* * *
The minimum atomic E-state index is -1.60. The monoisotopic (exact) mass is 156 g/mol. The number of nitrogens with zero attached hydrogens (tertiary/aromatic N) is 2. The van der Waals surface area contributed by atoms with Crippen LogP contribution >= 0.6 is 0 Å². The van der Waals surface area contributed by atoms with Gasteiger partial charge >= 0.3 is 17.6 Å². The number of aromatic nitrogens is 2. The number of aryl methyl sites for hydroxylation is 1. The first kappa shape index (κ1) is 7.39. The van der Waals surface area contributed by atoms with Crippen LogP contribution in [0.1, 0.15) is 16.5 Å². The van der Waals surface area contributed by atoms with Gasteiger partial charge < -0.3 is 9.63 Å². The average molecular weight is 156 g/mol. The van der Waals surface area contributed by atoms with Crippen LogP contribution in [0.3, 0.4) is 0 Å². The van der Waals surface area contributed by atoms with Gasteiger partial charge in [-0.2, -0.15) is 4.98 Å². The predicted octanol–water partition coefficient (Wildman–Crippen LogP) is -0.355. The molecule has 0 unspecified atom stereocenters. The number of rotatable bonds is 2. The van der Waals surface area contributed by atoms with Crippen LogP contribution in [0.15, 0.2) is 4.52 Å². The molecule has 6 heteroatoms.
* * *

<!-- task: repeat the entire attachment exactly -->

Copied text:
The minimum atomic E-state index is -1.60. The monoisotopic (exact) mass is 156 g/mol. The number of nitrogens with zero attached hydrogens (tertiary/aromatic N) is 2. The van der Waals surface area contributed by atoms with Crippen LogP contribution >= 0.6 is 0 Å². The van der Waals surface area contributed by atoms with Gasteiger partial charge >= 0.3 is 17.6 Å². The number of aromatic nitrogens is 2. The number of aryl methyl sites for hydroxylation is 1. The first kappa shape index (κ1) is 7.39. The van der Waals surface area contributed by atoms with Crippen LogP contribution in [0.1, 0.15) is 16.5 Å². The van der Waals surface area contributed by atoms with Gasteiger partial charge < -0.3 is 9.63 Å². The average molecular weight is 156 g/mol. The van der Waals surface area contributed by atoms with Crippen LogP contribution in [0.3, 0.4) is 0 Å². The van der Waals surface area contributed by atoms with Gasteiger partial charge in [-0.2, -0.15) is 4.98 Å². The predicted octanol–water partition coefficient (Wildman–Crippen LogP) is -0.355. The molecule has 0 unspecified atom stereocenters. The number of rotatable bonds is 2. The van der Waals surface area contributed by atoms with Crippen LogP contribution in [0.15, 0.2) is 4.52 Å². The molecule has 6 heteroatoms.